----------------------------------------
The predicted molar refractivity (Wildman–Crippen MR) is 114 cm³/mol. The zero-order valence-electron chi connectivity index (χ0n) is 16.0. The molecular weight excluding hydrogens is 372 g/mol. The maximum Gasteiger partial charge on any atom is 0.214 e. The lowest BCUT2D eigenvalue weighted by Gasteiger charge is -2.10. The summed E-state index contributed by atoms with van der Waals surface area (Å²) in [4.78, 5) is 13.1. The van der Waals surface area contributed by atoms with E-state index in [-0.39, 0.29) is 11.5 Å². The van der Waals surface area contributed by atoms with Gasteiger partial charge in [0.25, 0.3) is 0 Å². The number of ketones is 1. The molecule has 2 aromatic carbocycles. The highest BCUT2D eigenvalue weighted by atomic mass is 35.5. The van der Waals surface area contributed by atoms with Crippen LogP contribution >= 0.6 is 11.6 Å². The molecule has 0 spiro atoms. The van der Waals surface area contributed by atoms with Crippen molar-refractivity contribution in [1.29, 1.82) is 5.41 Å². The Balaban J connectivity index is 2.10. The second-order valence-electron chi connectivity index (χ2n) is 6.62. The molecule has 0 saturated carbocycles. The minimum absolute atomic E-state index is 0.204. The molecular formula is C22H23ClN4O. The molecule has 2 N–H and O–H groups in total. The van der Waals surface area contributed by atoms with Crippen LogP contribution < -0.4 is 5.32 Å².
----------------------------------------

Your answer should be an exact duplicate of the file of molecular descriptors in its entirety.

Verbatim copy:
The predicted molar refractivity (Wildman–Crippen MR) is 114 cm³/mol. The zero-order valence-electron chi connectivity index (χ0n) is 16.0. The molecular weight excluding hydrogens is 372 g/mol. The maximum Gasteiger partial charge on any atom is 0.214 e. The lowest BCUT2D eigenvalue weighted by Gasteiger charge is -2.10. The summed E-state index contributed by atoms with van der Waals surface area (Å²) in [4.78, 5) is 13.1. The van der Waals surface area contributed by atoms with E-state index in [-0.39, 0.29) is 11.5 Å². The van der Waals surface area contributed by atoms with Gasteiger partial charge in [0.25, 0.3) is 0 Å². The number of ketones is 1. The molecule has 2 aromatic carbocycles. The highest BCUT2D eigenvalue weighted by atomic mass is 35.5. The van der Waals surface area contributed by atoms with Crippen LogP contribution >= 0.6 is 11.6 Å². The molecule has 0 spiro atoms. The van der Waals surface area contributed by atoms with Crippen molar-refractivity contribution in [1.29, 1.82) is 5.41 Å². The Balaban J connectivity index is 2.10. The second-order valence-electron chi connectivity index (χ2n) is 6.62. The molecule has 0 saturated carbocycles. The minimum absolute atomic E-state index is 0.204. The molecular formula is C22H23ClN4O. The molecule has 2 N–H and O–H groups in total. The van der Waals surface area contributed by atoms with Crippen LogP contribution < -0.4 is 5.32 Å².